This article originally appeared on FAMagazine.com by Tracey Longo
The Institute for the Fiduciary Standard sent a letter to Securities and Exchange Commission Chairman Gary Gensler earlier this week asking the agency to fix confusion surrounding registered investment advisors’ use of the word “fiduciary” in their customer relationship summaries (CRS)—a disclosure all types of advisors and brokers must now deliver to prospects and clients.
The required three-to-four-page summaries are part of the SEC’s Best Interest investment advice regulations and are supposed to provide enough information about services, conflicts and costs so that consumers can comparison shop among different financial professionals.
RIAs, unlike brokers, are required by fiduciary law to put their clients’ interests first—a fact they believe is an important differentiator for investors to understand. But the institute says that SEC guidance and staff advice have confused most RIAs and their compliance consultants into excluding or removing the word “fiduciary” from their customer summaries.
“We heard [investment advisors] say explicitly they were advised by their compliance consultants to not mention fiduciary status,” Institute President Knut Rostad said.
In fact, an Institute study of 30 RIA firms found that only six with assets between $1 billion and $3 billion mentioned the word “fiduciary” in their summaries and only two of the six described what it meant.
One large RIA told the institute that on an “SEC outreach call” a junior SEC staff person told RIAs that citing fiduciary status is not allowed, Rostad added.
“Many IAs believe they are not permitted to cite and describe their fiduciary status on CRS. The institute urges the commission to prioritize addressing this misunderstanding because it undermines the core role, purpose and vitality of the Investment Advisers Act of 1940,” Rostad said in the letter.
The SEC did not respond immediately to a request for comment. But the agency’s original directions on CRS don’t mention the word fiduciary and new staff guidance from the regulator on Dec. 17 specifically faulted RIAs for using the term fiduciary in certain sections of Form CRS.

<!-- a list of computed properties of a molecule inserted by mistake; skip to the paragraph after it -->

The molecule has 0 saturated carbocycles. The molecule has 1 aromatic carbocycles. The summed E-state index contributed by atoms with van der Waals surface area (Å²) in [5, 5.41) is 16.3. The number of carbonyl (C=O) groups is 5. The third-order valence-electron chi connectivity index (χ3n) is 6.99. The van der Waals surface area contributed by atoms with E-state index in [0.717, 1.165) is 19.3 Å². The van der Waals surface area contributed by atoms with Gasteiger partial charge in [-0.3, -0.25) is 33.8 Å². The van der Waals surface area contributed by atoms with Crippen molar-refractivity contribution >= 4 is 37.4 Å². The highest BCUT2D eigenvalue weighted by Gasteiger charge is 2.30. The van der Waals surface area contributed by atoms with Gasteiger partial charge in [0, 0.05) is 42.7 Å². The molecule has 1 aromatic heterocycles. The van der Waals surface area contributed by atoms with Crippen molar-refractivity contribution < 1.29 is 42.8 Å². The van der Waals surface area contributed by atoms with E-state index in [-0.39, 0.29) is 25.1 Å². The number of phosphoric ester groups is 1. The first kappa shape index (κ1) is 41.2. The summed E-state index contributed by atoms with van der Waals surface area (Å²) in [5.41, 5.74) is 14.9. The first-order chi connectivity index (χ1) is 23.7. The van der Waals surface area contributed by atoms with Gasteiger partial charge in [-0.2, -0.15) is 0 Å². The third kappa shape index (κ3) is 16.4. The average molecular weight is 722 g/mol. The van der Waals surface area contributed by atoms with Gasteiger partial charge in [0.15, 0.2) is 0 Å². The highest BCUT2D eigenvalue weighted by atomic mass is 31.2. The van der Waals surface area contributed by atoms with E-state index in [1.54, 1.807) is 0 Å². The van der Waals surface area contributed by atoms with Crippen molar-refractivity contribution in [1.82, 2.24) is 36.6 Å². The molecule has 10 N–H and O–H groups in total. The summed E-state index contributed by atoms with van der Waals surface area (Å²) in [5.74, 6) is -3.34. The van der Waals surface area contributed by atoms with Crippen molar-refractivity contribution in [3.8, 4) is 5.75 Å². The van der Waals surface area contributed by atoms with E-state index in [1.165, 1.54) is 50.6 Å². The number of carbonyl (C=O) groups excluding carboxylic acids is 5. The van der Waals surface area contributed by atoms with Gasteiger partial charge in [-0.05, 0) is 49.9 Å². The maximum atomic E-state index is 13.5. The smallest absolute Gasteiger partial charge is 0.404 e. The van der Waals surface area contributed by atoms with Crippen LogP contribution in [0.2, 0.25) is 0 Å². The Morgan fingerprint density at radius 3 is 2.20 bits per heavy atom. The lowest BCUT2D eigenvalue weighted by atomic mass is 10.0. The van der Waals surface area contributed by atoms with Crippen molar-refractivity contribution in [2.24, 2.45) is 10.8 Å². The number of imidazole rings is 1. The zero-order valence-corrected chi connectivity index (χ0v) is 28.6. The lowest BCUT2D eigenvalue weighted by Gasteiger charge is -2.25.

The SEC warned in the guidance that “many firms included the proposed conversation starters and/or proposed standard of conduct language (i.e., ‘We are held to a fiduciary standard that covers our entire investment advisory relationship with you.) rather than the required language as adopted (i.e., ‘we have to act in your best interest and not put our interest ahead of yours’).”
Rostad urged the agency to clear up the source of the misunderstanding and provide additional guidance “that states IAs may cite and describe their fiduciary status on CRS. The misunderstanding involves the difference between prescribed language and elective language, and clarifying that adding elective language must be done without changing or otherwise altering the current prescribed language.”
The concern is that the SEC “is trying to level the playing field, not for true fiduciaries, but for those who are conflicted, such as securities and product sales people,” Peter Mafteiu, principal of Sound Compliance Corp., told Financial Advisor magazine.
“For the SEC to say that Reg BI is a universal best interest standard is just inaccurate. Dually registered advisors are only fiduciaries at the time they make a recommendation,” added Mafteiu, who is helping RIA firms use the word fiduciary in their Form CRS.
Rostad said that while many regulatory fixes can be complex and difficult, correcting the shortfall on Form CRS is not. “The solution here is clear and straight-forward. inform IAs they may cite and describe their fiduciary status on CRS,” he said.